Mr. Pym

As I said last week, I am looking for an opportunity to have a foreign affairs debate. I must tell my hon. Friend that I am afraid that I cannot arrange it before the visit to the United States of my right hon. Friend the Prime Minister, but I am looking for a subsequent opportunity, knowing that the House would like such a debate.

Mr. John Silkin (Deptford)

Will the Leader of the House take steps to ensure that, so far as possible, it is the senior Minister of a Department who makes statements in the House on matters that involve hundreds of millions of pounds, or thousands of jobs? I recall that during the period of office of the Labour Administration, my right hon. Friend the Member for Glasgow, Craigton (Mr. Millan) and I came back to the House to make statements. I am glad to see the Minister for Agriculture, Fisheries and Food here. We believed—as I think hon. Members believed—that our duty was first and foremost to the House of Commons.

Mr. Pym

That is absolutely true. All my right hon. and hon. Friends on the Treasury Bench take the same view. As the right hon. Gentleman knows, my right hon. Friend the Secretary of State for Scotland was occupied in a very hard day of negotiations for the fishing industry in Scotland. It seemed appropriate that a Scottish Minister should make the statement. There was also another statement yesterday, made, it is true, by the Minister of State when the Secretary of State was present. I do not think that it is right to say that every statement should be made by the Secretary of State.

The statement was about the Iron and Steel (Borrowing Powers) Bill, and it seemed appropriate for a Minister of State to make the statement and to share some of the load. I agree that the Secretary of State was present. He will make the major statements. It was stated yesterday that he will make the major statement on steel, when it comes. We shall follow that pattern, but it would be a departure from the practice of the House if the view were taken that no one except the Secretary of State, or the most senior Minister of a Department, could make a statement. On occasions the House might find itself in real difficulty. When the senior Minister was not available we would have to find someone else in any case. I hope that we can approach the matter on a common-sense basis. It is the desire that Ministers should treat the House with the appropriate courtesy, and I think that the right hon. Gentleman will acknowledge that that is the practice.

Mr. Silkin

Yes. On yesterday's showing, however, the Secretary of State for Industry was sitting on the Front Bench. I doubt whether the House would regard an increase of £500 million as being a minor matter. I have a feeling that most hon. Members would consider it a major matter.

I have never noticed any reluctance on the part of German or French Ministers, when they have an important engagement in their own capitals, to return to address their Parliaments.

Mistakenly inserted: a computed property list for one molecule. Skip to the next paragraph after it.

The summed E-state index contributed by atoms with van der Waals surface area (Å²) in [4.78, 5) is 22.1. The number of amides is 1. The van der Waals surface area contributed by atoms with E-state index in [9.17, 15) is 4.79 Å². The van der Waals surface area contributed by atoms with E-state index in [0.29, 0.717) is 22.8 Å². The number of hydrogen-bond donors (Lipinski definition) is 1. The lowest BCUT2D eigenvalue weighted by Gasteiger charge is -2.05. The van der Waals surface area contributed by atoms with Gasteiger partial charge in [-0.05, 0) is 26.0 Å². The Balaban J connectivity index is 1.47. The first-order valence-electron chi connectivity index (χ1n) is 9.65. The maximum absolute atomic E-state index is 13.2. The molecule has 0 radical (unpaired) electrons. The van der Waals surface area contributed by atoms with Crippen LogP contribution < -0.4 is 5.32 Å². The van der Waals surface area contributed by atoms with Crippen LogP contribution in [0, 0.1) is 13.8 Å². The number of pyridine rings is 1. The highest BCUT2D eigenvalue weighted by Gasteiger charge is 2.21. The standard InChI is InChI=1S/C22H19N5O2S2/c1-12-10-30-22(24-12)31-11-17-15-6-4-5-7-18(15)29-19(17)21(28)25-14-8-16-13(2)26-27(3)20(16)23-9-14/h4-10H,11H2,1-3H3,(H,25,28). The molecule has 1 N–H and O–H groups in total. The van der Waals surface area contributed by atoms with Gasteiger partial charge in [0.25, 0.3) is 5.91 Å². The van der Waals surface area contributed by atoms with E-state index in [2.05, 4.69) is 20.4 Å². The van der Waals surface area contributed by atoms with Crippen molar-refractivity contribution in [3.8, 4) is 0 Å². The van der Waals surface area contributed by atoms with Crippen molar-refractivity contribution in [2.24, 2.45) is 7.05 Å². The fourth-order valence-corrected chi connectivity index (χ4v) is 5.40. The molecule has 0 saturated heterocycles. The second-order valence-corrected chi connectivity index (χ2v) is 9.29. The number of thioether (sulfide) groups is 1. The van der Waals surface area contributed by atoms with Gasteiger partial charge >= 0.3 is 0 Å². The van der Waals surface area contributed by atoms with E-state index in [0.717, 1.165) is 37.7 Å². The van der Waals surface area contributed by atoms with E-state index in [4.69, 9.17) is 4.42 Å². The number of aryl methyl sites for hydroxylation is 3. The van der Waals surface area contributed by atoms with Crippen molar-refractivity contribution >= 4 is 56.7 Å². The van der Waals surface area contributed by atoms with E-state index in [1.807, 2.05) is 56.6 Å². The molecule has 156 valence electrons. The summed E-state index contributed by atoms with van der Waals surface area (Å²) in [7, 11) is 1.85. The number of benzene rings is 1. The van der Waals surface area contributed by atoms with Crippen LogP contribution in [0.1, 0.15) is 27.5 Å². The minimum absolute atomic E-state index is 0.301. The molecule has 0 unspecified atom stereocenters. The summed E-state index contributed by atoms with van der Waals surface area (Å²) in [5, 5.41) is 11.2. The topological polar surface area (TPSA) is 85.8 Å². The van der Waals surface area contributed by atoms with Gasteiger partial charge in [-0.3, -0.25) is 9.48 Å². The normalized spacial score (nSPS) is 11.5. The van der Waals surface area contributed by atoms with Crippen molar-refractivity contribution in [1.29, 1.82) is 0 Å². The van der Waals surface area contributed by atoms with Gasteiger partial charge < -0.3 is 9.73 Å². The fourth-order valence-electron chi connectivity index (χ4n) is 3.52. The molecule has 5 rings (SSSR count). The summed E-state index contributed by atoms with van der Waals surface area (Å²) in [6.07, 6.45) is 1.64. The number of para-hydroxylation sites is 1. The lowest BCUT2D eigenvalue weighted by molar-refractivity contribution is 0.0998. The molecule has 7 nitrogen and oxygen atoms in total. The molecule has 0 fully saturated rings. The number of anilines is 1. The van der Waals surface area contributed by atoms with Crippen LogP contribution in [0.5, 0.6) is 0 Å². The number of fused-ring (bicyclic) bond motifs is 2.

Mr. Pym

It is a matter of judgment. Everyone is aware of the protracted negotiations taking place in regard to the fishing industry. It was thought helpful for my right hon. Friend the Secretary of State for Scotland to be involved in them. I agree with the right hon. Gentleman that an extra £500 million of borrowing powers is a lot, but I remind him that one of his hon. Friends thought it a small sum. I disagree with his hon. Friend. It is a matter of judgment. We took the view that on this occasion it was appropriate for that load within the Department to be shared in the way that it was shared, but I take note of the right hon. Gentleman's representations.

Mr. Robert Adley (Christchurch and Lymington)

Has my right hon. Friend read about, or noticed, the understandable fuss that has arisen over the farcical situation in Basingstoke, where a lady who let her house for a short period came back and was unable to re-enter it? Is he aware that this is a by-product of the Housing (Homeless Persons) Act, introduced with well-meaning vigour under the Lib-Lab pact, which many people are prepared to use unscrupulously as a cheats' charter? In view of commitments by the Secretary of State for the Environment to reconsider this legislation, will my right hon. Friend invite the Secretary of State, or one of his Ministers, to report to the House next week on the progress that is being made, so that we may know where we stand?

Mr. Pym

I am sorry to hear of the difficulties being encountered by the lady in Basingstoke. I will convey to my right hon. Friend what my hon. Friend said.

Mr. Arthur Lewis (Newham, North-West)

The Leader of the House will no doubt recollect hearing the Prime Minister say that any hon. Member who has a factory closure in his constituency can arrange to see her. As, I assume, hundreds of hon. Members on both sides will be queuing up, will the Prime Minister make a statement next week explaining how hon. Members should get in the queue, so that certain people do not get preference, and so that those who are first can be accommodated when they go to discuss the closure of factories in their constituencies?

Mr. Pym

My right hon. Friend the Prime Minister, in saying what she did, was showing the most extreme courtesy. I have no doubt that hon. Members will respect the way in which she said it and enable it to be regarded as a practical and sensible proposition.

Mr. Christopher Murphy (Welwyn and Hatfield)